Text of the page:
A decision made Thursday by the U.S. Supreme Court reaffirms Americans’ constitutional rights to have firearms, and gun advocates around Shawnee are voicing approval of the 5-4 ruling.


A decision made Thursday by the U.S. Supreme Court reaffirms Americans’ constitutional rights to have firearms, and gun advocates around Shawnee are voicing approval of the 5-4 ruling.
“You just don’t mess with Second Amendment rights,” said Bill Santos, co-owner of Shawnee’s B&M Firearms.
The court’s ruling, according to an Associated Press article, struck down Washington, D.C.’s ban on handguns. Also struck down was the district’s requirement that firearms be equipped with trigger locks or kept disassembled.
The key issue addressed by justices was self-defense in the home.
According to the AP, the Supreme Court had not “conclusively interpreted” the Second Amendment since it was ratified in 1791. The issue: Does the amendment protect one’s right to own guns regardless of being connected with service in a militia?
Many people are familiar with how the Second Amendment reads: “A well-regulated militia, being necessary to the security of a free state, the right of the people to keep and bear arms, shall not be infringed.”
Supreme Court Justice Antonin Scalia wrote, on behalf of the majority, that someone’s right to bear arms is supported by “the historical narrative” before and after the adoption of the amendment. The Constitution does not allow for the “absolute prohibition of handguns held and used for self-defense in the home,” Scalia said.
Speaking about the District of Columbia specifically, Santos said: “Why is it the second-highest crime rate in the nation? Because they can’t defend themselves.”
U.S. Sen. Tom Coburn, R-Okla., said in a statement: “While Congress has failed to act, I am grateful that the Supreme Court has belatedly weighed in on this matter and ruled that the D.C. handgun ban is unconstitutional. This is a historic decision and Congress must ensure that the Second Amendment rights of Americans remain protected.”
Coburn said that for more than three decades, Washington, D.C., has “prohibited law-abiding residents from owning a handgun, rifle or shotgun, even in their home, to defend themselves and their families from intruders.”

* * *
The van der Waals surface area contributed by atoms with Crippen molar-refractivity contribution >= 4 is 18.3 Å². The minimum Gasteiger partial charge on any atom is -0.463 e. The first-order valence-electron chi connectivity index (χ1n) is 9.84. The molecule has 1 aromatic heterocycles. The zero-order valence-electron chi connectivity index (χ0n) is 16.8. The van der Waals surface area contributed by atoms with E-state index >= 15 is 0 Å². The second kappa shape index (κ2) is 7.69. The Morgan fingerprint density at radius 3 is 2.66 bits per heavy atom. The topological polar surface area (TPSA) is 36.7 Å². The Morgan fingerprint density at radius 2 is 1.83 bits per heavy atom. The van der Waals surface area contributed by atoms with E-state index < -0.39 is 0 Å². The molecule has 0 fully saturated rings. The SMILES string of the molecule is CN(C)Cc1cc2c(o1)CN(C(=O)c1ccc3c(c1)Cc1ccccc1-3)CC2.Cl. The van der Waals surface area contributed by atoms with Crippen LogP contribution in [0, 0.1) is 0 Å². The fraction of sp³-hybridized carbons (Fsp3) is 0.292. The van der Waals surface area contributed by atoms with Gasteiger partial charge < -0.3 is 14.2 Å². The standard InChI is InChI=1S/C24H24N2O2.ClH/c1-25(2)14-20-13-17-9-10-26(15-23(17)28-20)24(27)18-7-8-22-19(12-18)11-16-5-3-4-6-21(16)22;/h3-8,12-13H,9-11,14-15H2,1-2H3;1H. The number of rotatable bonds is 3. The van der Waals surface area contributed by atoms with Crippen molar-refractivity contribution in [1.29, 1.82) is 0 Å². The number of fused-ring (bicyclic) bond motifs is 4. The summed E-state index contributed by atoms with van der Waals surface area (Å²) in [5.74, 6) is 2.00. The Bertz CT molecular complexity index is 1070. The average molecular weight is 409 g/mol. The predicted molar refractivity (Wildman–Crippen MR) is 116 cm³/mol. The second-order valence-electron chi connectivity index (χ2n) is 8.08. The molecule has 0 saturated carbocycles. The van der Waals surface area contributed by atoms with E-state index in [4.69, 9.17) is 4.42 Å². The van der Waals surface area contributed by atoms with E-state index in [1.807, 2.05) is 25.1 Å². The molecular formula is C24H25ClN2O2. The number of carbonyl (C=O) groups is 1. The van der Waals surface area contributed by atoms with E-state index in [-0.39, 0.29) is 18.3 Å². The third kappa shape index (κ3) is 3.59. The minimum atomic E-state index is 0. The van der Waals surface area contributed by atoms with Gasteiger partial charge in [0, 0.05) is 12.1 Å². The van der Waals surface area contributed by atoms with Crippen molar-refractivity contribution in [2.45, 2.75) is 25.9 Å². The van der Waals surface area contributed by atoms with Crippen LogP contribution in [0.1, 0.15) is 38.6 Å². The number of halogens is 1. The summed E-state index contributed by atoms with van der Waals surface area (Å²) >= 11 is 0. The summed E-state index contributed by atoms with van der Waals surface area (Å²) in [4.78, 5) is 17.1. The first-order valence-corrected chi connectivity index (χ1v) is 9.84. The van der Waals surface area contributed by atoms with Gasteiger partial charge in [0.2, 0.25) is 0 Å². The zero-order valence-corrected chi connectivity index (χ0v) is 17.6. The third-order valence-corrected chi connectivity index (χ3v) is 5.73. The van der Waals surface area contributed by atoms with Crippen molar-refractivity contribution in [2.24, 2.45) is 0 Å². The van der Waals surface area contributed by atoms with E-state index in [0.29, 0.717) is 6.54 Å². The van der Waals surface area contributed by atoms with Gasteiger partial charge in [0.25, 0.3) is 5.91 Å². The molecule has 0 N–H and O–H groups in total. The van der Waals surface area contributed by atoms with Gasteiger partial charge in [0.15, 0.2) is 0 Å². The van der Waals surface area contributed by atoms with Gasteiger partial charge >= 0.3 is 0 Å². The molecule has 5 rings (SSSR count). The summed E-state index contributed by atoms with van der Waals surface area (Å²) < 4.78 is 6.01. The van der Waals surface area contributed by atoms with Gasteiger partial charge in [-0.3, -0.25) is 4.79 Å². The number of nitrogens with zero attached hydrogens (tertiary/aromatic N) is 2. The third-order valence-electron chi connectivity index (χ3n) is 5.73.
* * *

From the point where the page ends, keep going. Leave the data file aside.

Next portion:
Coburn calls this a blatant disregard of a constitutional right “in the name of protecting D.C. residents.”
Coburn provided statistics that indicate more than 150 gun-related deaths ­— 2.7 deaths for every 10,000 residents — occurred in Washington, D.C., in 2005. During the same year, 23 gun-related deaths — 0.5 deaths for every 10,000 residents — occurred in Virginia’s two most urban counties combined. Coburn said law-abiding residents of Virginia may protect themselves from violence in their homes and may also carry concealed firearms in most places if they receive the proper permit.
Phil Taber, an avid outdoorsman and owner of Tabe’s Archery in Shawnee, said any decision made in favor of protecting one’s rights to keep firearms is excellent.
Gene Wilcox, past president of the Tecumseh Gun Club, said the Supreme Court’s decision “just reinforces what we already thought; what we already believe. It supports the law-abiding citizens.”
A person being able to keep a firearm in his or her home for protection is “fantastic,” said Wilcox, who served as president of the gun club for 14 years.
“I think it’s about time we had a proper ruling,” said Dale Schuster, vice president of the Oklahoma Rifle Association (ORA). “I am pleased with the ruling, as I’m sure are many.”
The ORA is the state chapter of the National Rifle Association, whose executive vice president is Wayne LaPierre. In an AP article, LaPierre said of the Supreme Court ruling, “I consider this the opening salvo in a step-by-step process of providing relief for law-abiding Americans everywhere that have been deprived of this freedom.”
“Americans understand that the Second Amendment, like the First Amendment, recognizes an individual right,” Coburn said. “Our founders emphasized the importance of this right to protect ourselves.”
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Jason Smith may be reached at 214-3932 or william.j.smith@news-star.com.
The Associated Press contributed to this article.